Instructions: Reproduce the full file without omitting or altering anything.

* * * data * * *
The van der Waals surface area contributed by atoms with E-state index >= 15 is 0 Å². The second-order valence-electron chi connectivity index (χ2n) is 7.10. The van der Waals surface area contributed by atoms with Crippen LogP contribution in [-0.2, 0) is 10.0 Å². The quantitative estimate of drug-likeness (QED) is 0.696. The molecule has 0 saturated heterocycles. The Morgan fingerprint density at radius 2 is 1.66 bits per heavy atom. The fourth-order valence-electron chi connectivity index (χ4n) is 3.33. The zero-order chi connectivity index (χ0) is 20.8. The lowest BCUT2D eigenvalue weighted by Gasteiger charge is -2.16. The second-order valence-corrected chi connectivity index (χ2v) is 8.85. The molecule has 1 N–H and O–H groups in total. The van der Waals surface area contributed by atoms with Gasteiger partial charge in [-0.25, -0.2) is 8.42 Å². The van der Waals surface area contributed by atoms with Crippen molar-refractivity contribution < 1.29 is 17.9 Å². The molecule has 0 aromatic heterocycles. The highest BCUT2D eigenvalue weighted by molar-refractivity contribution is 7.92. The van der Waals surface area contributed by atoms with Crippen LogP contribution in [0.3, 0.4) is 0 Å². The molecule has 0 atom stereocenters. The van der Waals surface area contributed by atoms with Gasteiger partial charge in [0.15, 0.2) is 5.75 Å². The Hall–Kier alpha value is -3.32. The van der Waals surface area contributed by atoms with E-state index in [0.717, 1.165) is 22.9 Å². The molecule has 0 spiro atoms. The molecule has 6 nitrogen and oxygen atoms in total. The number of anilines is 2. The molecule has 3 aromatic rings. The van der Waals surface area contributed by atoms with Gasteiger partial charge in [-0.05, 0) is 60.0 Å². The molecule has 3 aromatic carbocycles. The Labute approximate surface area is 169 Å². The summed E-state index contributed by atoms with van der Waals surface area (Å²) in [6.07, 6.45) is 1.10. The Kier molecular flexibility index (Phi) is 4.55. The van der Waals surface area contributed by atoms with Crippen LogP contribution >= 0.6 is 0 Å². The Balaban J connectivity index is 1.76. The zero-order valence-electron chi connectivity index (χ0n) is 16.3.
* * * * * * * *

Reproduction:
The van der Waals surface area contributed by atoms with E-state index >= 15 is 0 Å². The second-order valence-electron chi connectivity index (χ2n) is 7.10. The van der Waals surface area contributed by atoms with Crippen LogP contribution in [-0.2, 0) is 10.0 Å². The quantitative estimate of drug-likeness (QED) is 0.696. The molecule has 0 saturated heterocycles. The Morgan fingerprint density at radius 2 is 1.66 bits per heavy atom. The fourth-order valence-electron chi connectivity index (χ4n) is 3.33. The zero-order chi connectivity index (χ0) is 20.8. The lowest BCUT2D eigenvalue weighted by Gasteiger charge is -2.16. The second-order valence-corrected chi connectivity index (χ2v) is 8.85. The molecule has 1 N–H and O–H groups in total. The van der Waals surface area contributed by atoms with Gasteiger partial charge in [-0.25, -0.2) is 8.42 Å². The van der Waals surface area contributed by atoms with Crippen molar-refractivity contribution < 1.29 is 17.9 Å². The molecule has 0 aromatic heterocycles. The highest BCUT2D eigenvalue weighted by molar-refractivity contribution is 7.92. The van der Waals surface area contributed by atoms with Crippen LogP contribution in [0.3, 0.4) is 0 Å². The molecule has 0 atom stereocenters. The van der Waals surface area contributed by atoms with Gasteiger partial charge in [0.15, 0.2) is 5.75 Å². The Hall–Kier alpha value is -3.32. The van der Waals surface area contributed by atoms with E-state index in [0.717, 1.165) is 22.9 Å². The molecule has 0 spiro atoms. The molecule has 6 nitrogen and oxygen atoms in total. The number of anilines is 2. The molecule has 3 aromatic rings. The van der Waals surface area contributed by atoms with Gasteiger partial charge in [-0.05, 0) is 60.0 Å². The molecule has 3 aromatic carbocycles. The Labute approximate surface area is 169 Å². The summed E-state index contributed by atoms with van der Waals surface area (Å²) in [6.07, 6.45) is 1.10. The Kier molecular flexibility index (Phi) is 4.55. The van der Waals surface area contributed by atoms with Crippen LogP contribution >= 0.6 is 0 Å². The Balaban J connectivity index is 1.76. The zero-order valence-electron chi connectivity index (χ0n) is 16.3.